Thursday, 16 April 2009

District 34 Streetscape

Here's a quickly-thrown-together gallery of scenes and storefronts taken on a quiet sunny afternoon in Madinat Khalifa South, our Doha District 34 neighbourhood; scenes we have become used to being part of on daily walks round the corner for fresh supplies of milk or fruit for a good price, without the pressures of a trip to the mall.

This is Zaid bin Wahb St from our corner.

Al Muhannadi Chickens is the first shop you come to.

Still haven't been in to choose a bird to be woken from its siesta and meet its fate...dunno if they sell eggs too.


A few doors along is the takeway shop - as earlier reported, they are indeed tasty, and I can't say it wasn't some leftovers from our fridge that caused me suffering...

This is the other side of what is really our local main shopping street, Thabit bin Qais.

Which includes a ladies' tailor, a greengrocer, a butchery, an Arab bakery, three small grocery shops more like a NZ dairy (there are another dozen or more others scattered around the surrounding streets), and the Madinat Khalifa International Communications Centre. A shop markets itself by its good name here.

This is sort of MK South CBD central - the corner of Thabit bin Qais looking down Fidaa St where all the building and electrical supplies stores are, with the mosque out of shot behind us, the streetcorner rubbish bin not wanting to be left out (we have one on our corner of course; I'm getting to know some of its cats but they aren't about to trust me just yet).

And this is looking back down TbQ St.

Just around the corner is this useful supplier. I presume the readymades are garments.

This barber (all the hairdressers, mens or ladies, are called saloons) isn't the one I got my haircut at. There are at least ten more in the vicinity, as well as several more in Souk Al Ali beyond Gharrafa junction, and I just went for the nearest to the apartment in case it became necessary to creep back home hiding a shameful basin-cut or unasked-for shave. In fact, the excellent service was I'm sure the equal of that provided by any other local establishment: a full 45 minutes for QR25, including scalp and neck massage (crack! ouch) and super-pernickety trimming, and no jokey banter - it's a serious business (and not much English spoken anyway).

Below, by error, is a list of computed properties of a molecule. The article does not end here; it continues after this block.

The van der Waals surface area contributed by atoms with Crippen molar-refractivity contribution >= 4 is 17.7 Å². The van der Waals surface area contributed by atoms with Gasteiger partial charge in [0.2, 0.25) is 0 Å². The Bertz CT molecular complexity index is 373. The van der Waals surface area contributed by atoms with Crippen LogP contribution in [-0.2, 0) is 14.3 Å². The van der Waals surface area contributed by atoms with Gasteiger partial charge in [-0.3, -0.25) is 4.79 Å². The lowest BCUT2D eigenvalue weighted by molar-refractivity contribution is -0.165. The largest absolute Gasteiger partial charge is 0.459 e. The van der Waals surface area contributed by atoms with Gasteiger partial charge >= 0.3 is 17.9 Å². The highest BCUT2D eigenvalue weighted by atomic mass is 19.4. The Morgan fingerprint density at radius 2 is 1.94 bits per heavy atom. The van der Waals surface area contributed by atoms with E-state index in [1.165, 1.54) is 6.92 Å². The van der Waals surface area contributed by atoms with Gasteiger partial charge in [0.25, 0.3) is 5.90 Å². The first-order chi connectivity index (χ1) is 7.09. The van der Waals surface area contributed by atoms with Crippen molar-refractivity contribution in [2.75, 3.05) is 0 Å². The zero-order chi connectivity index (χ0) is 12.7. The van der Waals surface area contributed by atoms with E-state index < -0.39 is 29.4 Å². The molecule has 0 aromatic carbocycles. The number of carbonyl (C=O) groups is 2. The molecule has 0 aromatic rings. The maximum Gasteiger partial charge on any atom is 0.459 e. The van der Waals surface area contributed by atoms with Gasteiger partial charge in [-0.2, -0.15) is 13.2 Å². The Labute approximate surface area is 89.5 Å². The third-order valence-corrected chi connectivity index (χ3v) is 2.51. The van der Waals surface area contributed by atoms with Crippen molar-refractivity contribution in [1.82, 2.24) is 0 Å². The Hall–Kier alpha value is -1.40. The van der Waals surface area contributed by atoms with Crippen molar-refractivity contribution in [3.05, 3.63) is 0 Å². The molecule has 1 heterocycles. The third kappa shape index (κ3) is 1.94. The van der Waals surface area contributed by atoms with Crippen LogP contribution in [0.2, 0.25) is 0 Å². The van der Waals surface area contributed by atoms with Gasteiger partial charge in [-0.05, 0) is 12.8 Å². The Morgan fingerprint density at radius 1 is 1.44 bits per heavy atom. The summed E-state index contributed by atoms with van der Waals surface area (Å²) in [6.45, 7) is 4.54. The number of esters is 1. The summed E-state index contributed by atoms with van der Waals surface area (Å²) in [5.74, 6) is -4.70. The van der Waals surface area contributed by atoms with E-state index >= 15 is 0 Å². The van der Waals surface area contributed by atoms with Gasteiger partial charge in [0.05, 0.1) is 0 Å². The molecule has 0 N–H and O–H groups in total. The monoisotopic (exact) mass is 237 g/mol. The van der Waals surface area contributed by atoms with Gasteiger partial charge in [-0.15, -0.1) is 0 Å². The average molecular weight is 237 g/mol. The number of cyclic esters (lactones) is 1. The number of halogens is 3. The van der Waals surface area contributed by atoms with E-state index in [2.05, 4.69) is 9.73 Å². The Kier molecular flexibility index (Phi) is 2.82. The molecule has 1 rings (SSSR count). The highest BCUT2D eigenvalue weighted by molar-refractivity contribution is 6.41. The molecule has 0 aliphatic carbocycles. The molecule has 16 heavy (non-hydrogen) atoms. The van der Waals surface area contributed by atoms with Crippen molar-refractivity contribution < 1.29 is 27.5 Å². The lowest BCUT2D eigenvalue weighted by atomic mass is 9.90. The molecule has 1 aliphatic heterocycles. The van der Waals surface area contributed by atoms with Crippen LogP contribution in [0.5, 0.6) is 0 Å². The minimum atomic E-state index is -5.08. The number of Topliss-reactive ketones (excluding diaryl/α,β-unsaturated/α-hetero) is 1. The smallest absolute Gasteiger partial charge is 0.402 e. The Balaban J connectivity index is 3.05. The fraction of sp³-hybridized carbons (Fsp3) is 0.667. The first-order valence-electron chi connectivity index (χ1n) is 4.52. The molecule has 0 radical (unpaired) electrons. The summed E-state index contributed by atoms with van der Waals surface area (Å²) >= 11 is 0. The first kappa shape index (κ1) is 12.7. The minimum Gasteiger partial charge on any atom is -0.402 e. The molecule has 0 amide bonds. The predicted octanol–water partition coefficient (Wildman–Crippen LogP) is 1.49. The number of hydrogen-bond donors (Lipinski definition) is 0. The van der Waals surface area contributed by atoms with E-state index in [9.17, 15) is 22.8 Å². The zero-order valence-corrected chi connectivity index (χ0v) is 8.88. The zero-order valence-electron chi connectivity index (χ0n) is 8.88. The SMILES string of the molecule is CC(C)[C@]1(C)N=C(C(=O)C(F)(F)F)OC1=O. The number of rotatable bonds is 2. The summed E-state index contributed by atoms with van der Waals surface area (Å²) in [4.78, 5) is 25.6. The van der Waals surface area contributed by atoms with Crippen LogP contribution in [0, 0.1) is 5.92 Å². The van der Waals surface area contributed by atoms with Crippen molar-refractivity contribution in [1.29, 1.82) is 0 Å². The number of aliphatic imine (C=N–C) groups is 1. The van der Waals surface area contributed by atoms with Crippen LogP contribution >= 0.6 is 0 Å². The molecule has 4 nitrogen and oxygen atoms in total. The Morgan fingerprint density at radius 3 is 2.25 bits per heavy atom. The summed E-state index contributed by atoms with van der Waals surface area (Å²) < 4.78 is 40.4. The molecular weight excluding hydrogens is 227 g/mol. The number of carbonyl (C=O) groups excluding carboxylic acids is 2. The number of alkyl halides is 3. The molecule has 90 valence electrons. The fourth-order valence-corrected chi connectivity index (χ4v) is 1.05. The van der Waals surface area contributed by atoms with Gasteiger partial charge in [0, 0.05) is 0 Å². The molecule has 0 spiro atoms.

Further afield (i.e. four or five streets away) a greater variety of traders vie for your commerce; this is just one of a legion of Trading and Contracting (or similar) Companies large and mostly small to be found all over Doha. I guess you know you need one when you need one.

The New Book Shop looks to have seen better days.

Beware the flying fists of sanitaryware!

Here you can see the Corner Butchery which isn't on the corner.

The New Pluto is marginally larger than the little grocery shops, but does resemble a supermarket in that it stocks more brands of otherwise identical tinned goods than them.

It's just a few doors from No-Rules Intersection (which I posted a video of earlier, not realising that it was indeed located just a few blocks from us). Here it is, captured in a rare moment with no traffic.

From here we can walk straight home up Al Tadamun St, past another fine eating establishment and yet another grocery (many here are called Cold Stores),

and another view of Thabit bin Qais.

Close to home is an apparent family empire (Darko Trading and Construction, and Darko Al Modern Grocery)

and a corner of old Doha which may be awaiting redevelopment, or may decide not to wait for the wrecker's ball.

And here we are back home near our shiny new apartment, as the workers return for the afternoon shift.

I hope you enjoyed this little tour of the 'hood, intended to give a flavour of everyday reality here; though to truly reflect that, I want to go back later in the day and snap a few smiling (mainly Indian) faces. It ain't all souqs and and supermodern development projects, though there's plenty more of that to report on in weeks to come. To appreciate this place you have to breathe a bit of desert air looking for the camel racetrack and get your feet dusty getting lost in the backstreets, as well as joining the traffic ratrace and enjoying the world-class museums, magnificent stadiums, designer boutiques, and more or less expensive restaurants. I still find both sides of Qatar equally fascinating.

We promise to continue our untiring (well, sometimes quite tiring) efforts to experience all of this and more on your behalf and share some of the fascination.

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